I recently heard of an older couple that eats salmon every day for breakfast. To my finicky palate that does not sound as appetizing as waffles. Why do they do it? They argue that salmon is the most perfect food on the planet, full of protein and omega-3 fatty acids. They do it because they plan on living a long time.
Most of us know that fish makes for a healthier dinner than steak. It is lower in bad cholesterol and a few other things. But numerous studies support the hypothesis that the omega-3 fatty acids in fish oil have positive effects on a whole list of chronic disorders. Among these are high triglycerides, arthritis, Chrohn’s disease, cancer, hypertension, Alzheimer’s disease, coronary artery disease, and the neural development of children. To say it would be difficult to cover all these topics in a single essay is an understatement. But here are a few examples.
Japanese women have a much lower risk of breast cancer than do their American counterparts. However, Japanese women who move to America and adopt their dietary patterns have an equal risk of contracting breast cancer as American women within one generation. Women living in Japan have a high ratio of omega-3 fatty acids compared to omega-6 fatty acids in their breasts. Studies have shown that women with breast cancer have up to a five-fold higher ratio of omega-6 to omega-3. Omega-6 imbalance has been shown to promote tumor growth.
Breast tissue changes in response to diet shift within about three months. Supplementing with three grams of fish oil a day (equivalent to eating two large salmon) has demonstrated a four-fold increase in the ratio of omega-3 to omega-6 in the blood and a similar ratio increase in breast tissue thus decreasing the risk of contracting breast cancer.
The 1991 Rotterdam Study considered the incidence of chronic diseases among the elderly on a test population of 5,000 participants at least 55 years of age. In particular, the study focused on the effects of dietary fat intake in relation to these chronic ailments. Dietary profiles were collected including statistics of total fat, saturated fat, cholesterol, and polyunsaturated fats. Particular attention was directed toward fish consumption because fish is high in the omega-3 fatty acids eicosapentaenoic acid (EPA) and docosahexaenoic acid (DHA).
Of the total study population, 1.1% suffered from Alzheimer’s disease. The statistics indicated a relation between Alzheimer’s and high saturated fat intakes. Fish consumption was associated with a low incidence of dementia, especially Alzheimer’s. Autopsies indicate that a decreased level of DHA in the hippocampus and frontal gray matter of the brain are associated with Alzheimer’s.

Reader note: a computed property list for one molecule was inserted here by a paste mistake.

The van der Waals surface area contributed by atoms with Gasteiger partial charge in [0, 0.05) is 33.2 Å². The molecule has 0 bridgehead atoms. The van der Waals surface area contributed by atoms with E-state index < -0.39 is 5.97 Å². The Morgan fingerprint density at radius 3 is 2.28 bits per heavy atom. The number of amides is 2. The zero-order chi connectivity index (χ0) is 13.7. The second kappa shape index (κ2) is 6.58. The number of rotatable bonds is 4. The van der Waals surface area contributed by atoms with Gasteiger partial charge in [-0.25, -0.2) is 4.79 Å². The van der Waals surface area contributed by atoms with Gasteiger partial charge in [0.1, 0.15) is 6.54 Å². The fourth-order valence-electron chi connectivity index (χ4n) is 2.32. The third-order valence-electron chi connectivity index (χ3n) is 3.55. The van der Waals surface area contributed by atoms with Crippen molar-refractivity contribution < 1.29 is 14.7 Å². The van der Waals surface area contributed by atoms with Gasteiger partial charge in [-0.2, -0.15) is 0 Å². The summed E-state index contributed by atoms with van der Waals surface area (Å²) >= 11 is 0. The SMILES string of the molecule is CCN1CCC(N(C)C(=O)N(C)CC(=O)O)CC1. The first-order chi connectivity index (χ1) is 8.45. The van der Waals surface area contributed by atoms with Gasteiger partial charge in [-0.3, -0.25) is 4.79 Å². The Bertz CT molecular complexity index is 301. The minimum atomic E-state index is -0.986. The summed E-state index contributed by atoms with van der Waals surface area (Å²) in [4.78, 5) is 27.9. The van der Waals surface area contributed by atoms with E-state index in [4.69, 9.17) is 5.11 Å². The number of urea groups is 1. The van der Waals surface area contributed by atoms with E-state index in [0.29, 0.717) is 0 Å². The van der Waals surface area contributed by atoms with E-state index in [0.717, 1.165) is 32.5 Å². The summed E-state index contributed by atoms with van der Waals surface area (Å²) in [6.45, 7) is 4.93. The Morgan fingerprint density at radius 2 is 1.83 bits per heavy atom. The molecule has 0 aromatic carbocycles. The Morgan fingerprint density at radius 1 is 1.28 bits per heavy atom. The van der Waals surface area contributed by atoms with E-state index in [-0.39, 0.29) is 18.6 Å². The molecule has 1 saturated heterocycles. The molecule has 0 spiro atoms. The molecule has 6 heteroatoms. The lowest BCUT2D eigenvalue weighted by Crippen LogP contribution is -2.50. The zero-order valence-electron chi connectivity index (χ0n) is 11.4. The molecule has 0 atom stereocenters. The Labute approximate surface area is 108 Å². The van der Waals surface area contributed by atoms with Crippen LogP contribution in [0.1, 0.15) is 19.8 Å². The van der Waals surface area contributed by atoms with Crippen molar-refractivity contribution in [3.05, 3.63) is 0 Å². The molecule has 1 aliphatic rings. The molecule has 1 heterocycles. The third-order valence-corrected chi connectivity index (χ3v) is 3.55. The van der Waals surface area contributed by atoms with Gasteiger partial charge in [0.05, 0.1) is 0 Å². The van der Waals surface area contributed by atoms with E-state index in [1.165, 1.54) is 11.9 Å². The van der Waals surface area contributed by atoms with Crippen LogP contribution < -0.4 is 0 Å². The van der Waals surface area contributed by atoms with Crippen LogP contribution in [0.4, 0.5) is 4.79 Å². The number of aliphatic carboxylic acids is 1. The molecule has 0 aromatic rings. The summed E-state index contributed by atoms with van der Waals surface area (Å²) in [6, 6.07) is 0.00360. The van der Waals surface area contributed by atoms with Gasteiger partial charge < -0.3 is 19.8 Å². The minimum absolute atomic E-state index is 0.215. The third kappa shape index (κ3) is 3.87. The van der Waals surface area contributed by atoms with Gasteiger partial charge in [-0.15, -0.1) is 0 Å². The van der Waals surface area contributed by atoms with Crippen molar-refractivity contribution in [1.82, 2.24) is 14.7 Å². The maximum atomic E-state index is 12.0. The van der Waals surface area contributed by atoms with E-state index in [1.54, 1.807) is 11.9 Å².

Saturated fats and cholesterol may negatively influence dementia because they affect cardiovascular health. Adverse cardiovascular events are associated with Alzheimer’s disease. In addition to this, omega-3 has anti-inflammatory properties and has been shown to play a role in brain and neurological development in infants. Omega-3 may have dementia preventing powers as well.
Some studies have indicated that there is an adverse relationship between lowering blood cholesterol levels by dieting and medication and the emotional health of the individual. Increases of depression, suicide, and homicide have been linked to dieting. But it may not be hunger pangs that are the influencing factor. The quantity and distribution of omega-6 and omega-3 fatty acids may play a significant role by influencing serum lipids and altering the biophysical and biochemical properties of cell membranes. Epidemiological studies in various countries and in the United States in recent years suggest decreased omega-3 fatty acid consumption correlates with increasing rates of depression. This is consistent with the established relationship between coronary artery disease and depression. Omega-3 deficiency may also be related to the depression associated with alcoholism, postpartum depression, and multiple sclerosis.
What about attention-deficit hyperactivity disorder (ADHD)? It has become an epidemic in our time resulting in millions of children being placed on medication. In addition to the fact that we are destroying the attention spans of kids by placing them in front of televisions and computers instead of good books, there may be dietary influences as well.
A 1995 study involved 96 boys in Indiana schools, 53 of which had been diagnosed with ADHD. Dietary intake statistics of essential fatty acids were established based on 3-day surveys of each boy. There were no significant differences between the ADHD boys and the others in relation to the consumption of protein, carbohydrates, vitamins, and minerals. An additional 22 measurements were taken designed to establish the lipid and fatty acid levels in each group.
It was found that the ADHD group possessed significantly lower amounts of specific lipid fatty acids in plasma and lower concentrations of total fatty acids in red blood cells than did the non-ADHD group. Since omega-3 is the primary polyunsaturated fatty acid found in the retina and cerebral cortex it was postulated that low levels of omega-3 might negatively affect proper brain function and therefore the ability to concentrate. What was not determined was whether the omega-3 deficiencies were due to inadequate intakes of the fatty acids or the individual ability to metabolize them. In either case, however, higher intakes of omega-3 through eating fish or taking fish oil supplements could help to raise omega-3 levels and therefore help counteract the effects of ADHD.
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